The bazaar was filled with its evening traffic. Some of the shops were out of power and gas lights blazed in them creating a haze around oranges stacked in pyramids. A thirtyish woman in a hooded saree caught my attention. She was standing in front of a bangle stall, trying various types of bangles. Her face was partly hidden by the saree and the shadows that the lamps cast. Something compelled me. I was embarrassed at being in front of a bangle stall without a woman accompanying me, but I took heart in the ivory and sandalwood carvings the shop also displayed. The owner was busy with the woman and ignored me. A boy assistant came to my aid. I was glad. I examined cheap miniatures, while my ears remained glued to the symphony of bangles as she tried them on. I surreptitiously moved closer, as close as I could stand to her without causing any commotion. Her perfume was familiar. Something I could not name. I could not remember where I had first smelled it. The nails on her left fingers were painted in magenta. They were long, beautiful and, again, familiar. I felt a shiver for I thought that those fingers, as they paused over the table top, knew I was looking at them. They nudged each other and each of them observed me. I began to sweat. Her hand was close to mine and though I busied myself with ivory elephants, gods, birds on branches, letter openers, I felt a powerful urge to grab it. I had the assistant parade everything he had on the shelves and at some point switched to speaking in English. The assistant didn't mind my quick glances at the woman as if he understood the turmoil within me. Suddenly the woman became conscious of my proximity and my hand reaching for hers in violent familiarity. She pulled her hand away and tugged her saree over her head more tightly. She whispered something to the shop owner, picked up her handbag and left. Mesmerized, I followed her, craning my neck over the bobbing heads of shoppers, through parked bicycles and squatting vegetable sellers. She walked briskly. She knew her way and her body moved inside her saree with a panic the folds did not betray. She sensed me behind her. I could smell her fragrance on my cheek as if she had touched me. It was in my collar, in my fingers as I wiped my brow. I knew her and I wanted to hold her and say, "It's only me!" But I could not remember her name! I tried frantically to recall her name to my lips before she disappeared forever.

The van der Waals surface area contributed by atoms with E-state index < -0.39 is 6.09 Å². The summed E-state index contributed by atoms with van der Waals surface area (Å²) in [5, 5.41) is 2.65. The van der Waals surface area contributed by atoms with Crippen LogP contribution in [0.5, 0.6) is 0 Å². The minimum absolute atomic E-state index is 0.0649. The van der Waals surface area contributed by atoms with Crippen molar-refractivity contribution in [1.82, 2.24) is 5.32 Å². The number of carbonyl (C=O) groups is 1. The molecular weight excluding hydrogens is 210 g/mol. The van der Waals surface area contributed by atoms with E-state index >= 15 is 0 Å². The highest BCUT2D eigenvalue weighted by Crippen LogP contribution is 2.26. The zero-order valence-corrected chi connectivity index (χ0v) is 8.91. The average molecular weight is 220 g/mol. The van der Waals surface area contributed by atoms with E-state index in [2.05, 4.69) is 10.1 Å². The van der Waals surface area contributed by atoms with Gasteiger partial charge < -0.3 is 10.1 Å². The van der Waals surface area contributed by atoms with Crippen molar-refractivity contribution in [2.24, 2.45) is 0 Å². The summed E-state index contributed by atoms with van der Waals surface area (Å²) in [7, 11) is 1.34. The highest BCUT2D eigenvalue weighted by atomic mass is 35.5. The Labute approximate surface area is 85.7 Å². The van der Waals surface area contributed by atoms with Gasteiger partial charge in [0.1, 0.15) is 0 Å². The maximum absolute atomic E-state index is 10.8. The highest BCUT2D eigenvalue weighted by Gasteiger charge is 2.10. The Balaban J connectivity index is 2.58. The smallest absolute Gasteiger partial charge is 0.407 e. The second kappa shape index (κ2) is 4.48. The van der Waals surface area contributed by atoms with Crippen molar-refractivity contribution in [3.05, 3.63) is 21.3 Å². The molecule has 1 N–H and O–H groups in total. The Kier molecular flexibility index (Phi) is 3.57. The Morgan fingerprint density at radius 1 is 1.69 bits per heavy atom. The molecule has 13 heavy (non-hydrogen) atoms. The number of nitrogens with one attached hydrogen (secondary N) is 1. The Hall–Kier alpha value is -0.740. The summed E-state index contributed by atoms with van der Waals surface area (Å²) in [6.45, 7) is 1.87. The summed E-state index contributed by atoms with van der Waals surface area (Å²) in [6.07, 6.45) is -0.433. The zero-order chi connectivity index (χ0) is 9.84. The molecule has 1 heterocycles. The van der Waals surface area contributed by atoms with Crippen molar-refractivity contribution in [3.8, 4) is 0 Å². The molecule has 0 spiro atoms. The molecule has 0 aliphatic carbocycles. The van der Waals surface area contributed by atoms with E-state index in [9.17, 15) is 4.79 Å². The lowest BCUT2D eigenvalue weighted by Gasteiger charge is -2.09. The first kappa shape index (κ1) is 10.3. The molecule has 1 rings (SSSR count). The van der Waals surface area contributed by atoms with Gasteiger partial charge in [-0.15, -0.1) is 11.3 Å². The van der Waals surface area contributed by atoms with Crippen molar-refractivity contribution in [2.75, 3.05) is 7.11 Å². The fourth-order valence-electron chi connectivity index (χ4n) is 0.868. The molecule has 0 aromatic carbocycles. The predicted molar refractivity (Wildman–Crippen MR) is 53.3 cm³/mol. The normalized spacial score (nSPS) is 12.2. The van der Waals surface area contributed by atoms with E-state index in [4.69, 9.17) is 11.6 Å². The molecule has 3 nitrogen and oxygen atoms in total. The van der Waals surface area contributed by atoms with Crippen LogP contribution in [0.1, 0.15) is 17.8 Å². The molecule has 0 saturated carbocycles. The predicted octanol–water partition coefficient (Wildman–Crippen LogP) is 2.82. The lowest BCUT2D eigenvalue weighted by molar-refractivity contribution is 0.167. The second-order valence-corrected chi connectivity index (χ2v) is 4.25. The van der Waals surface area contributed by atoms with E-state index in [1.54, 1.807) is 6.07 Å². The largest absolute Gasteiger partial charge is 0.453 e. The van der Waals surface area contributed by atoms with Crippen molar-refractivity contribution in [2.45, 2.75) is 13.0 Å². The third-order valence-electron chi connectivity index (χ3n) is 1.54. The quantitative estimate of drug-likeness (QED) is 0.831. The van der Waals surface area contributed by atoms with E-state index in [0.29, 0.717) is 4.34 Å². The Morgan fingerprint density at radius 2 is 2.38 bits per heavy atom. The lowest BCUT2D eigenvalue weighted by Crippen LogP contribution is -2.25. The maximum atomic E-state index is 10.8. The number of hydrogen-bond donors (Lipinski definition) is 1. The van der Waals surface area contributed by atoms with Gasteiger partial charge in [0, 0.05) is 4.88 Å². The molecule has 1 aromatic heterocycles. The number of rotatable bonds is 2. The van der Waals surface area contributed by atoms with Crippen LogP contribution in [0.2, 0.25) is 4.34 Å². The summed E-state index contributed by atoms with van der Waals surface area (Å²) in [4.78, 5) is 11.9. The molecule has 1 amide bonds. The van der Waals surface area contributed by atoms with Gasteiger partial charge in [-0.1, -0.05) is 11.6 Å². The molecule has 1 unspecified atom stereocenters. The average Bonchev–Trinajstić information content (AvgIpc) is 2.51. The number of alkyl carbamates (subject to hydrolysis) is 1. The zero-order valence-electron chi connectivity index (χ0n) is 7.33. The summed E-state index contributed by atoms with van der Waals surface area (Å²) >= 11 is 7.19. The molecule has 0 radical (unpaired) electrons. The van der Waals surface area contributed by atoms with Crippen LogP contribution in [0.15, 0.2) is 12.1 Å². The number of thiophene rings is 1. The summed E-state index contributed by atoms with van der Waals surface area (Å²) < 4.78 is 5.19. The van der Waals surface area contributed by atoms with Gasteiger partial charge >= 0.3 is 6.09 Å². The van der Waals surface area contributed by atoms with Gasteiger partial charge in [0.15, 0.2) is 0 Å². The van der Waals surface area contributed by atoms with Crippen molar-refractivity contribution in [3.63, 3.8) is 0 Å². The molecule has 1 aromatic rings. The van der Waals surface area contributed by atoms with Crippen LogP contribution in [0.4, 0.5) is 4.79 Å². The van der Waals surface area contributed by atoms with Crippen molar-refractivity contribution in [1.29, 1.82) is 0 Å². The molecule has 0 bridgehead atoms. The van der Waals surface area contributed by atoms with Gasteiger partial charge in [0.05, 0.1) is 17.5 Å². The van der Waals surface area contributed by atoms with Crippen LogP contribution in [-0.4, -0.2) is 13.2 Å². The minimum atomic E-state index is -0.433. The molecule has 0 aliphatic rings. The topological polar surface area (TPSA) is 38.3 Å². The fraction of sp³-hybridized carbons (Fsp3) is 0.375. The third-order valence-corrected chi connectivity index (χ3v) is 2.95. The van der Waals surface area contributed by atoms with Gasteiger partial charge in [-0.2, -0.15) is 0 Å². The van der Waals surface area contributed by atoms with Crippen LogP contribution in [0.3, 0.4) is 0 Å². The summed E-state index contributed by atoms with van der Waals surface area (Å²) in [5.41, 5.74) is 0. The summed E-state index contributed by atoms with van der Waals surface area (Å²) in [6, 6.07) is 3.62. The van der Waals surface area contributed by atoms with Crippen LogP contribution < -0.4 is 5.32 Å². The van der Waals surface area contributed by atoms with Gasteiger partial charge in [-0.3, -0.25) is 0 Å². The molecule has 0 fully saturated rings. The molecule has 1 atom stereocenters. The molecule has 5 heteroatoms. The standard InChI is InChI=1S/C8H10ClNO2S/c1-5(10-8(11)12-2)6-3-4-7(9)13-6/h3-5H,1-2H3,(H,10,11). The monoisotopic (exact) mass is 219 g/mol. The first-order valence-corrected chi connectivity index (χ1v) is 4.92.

The increased pace with which I followed her suddenly caught up with me and a sudden pain of angina shot through my chest. I had to stop. The pain was too intense. I groped for my pills and rolled one to my palm. I swallowed it. I put the cap back and shoved the bottle in my pocket. The pill caught my throat. I bought an orange, tore open its skin and squeezed the juice into my mouth. The sweet juice ran all over my beard and through my fingers. I had lost her. I did not know where I was. I looked around and saw myself in the middle of a strange place, surrounded by people who spoke a strange dialect. All the sign-boards in front of shops were in a language I could not recognize. Was I having a heart attack? I had forgotten the direction from which I had entered the bazaar and which way I was headed. I stopped a stranger. "Please," I whispered in my hoarse voice. "Can you tell me which way." He asked me in English. "Are you all right? Which hotel do you want to go?" I could not tell him. He mentioned several hotels. I could not recognize any of them. "I think you must be staying at the Metropole. That's the only decent hotel for foreigners here," he said convinced of my stature. He pointed the way. "Don't worry," he shouted after me. "You'll be fine once you get back. It's all this heat and confusion!" A flock of egrets rose sharply into the air from a low-lying branch as a car, turning, honked at my intrusion. I staggered out of its way. The car slowed down. The driver rolled his window down to ask me if I were all right. In the back sat the woman in the bangle shop with two teenage daughters.
The guard at the Metropole gave me his stiff military salute. The key with the long red plastic tag told me my room number. I had entered familiar territory and with the drink I ordered to be sent to my room, things began to settle in my mind. I took my pulse. It was normal. The angina attack had disappeared completely. When I turned off the lights, the dark that enveloped me didn't feel right. I didn't belong here in this dark. I had a home to go back to, a home whose dark soothed me to sleep. If I had stayed in India and continued the unforked life the astrologer saw in my palm, perhaps I'd have been the driver in that car. I'd be that Muslim woman's husband and those two teenagers in the backseat would be my daughters. But this darkness in the hotel room was neither. It was an unfamiliar middle, an illusory passage that connected to what I could've been, nothing else.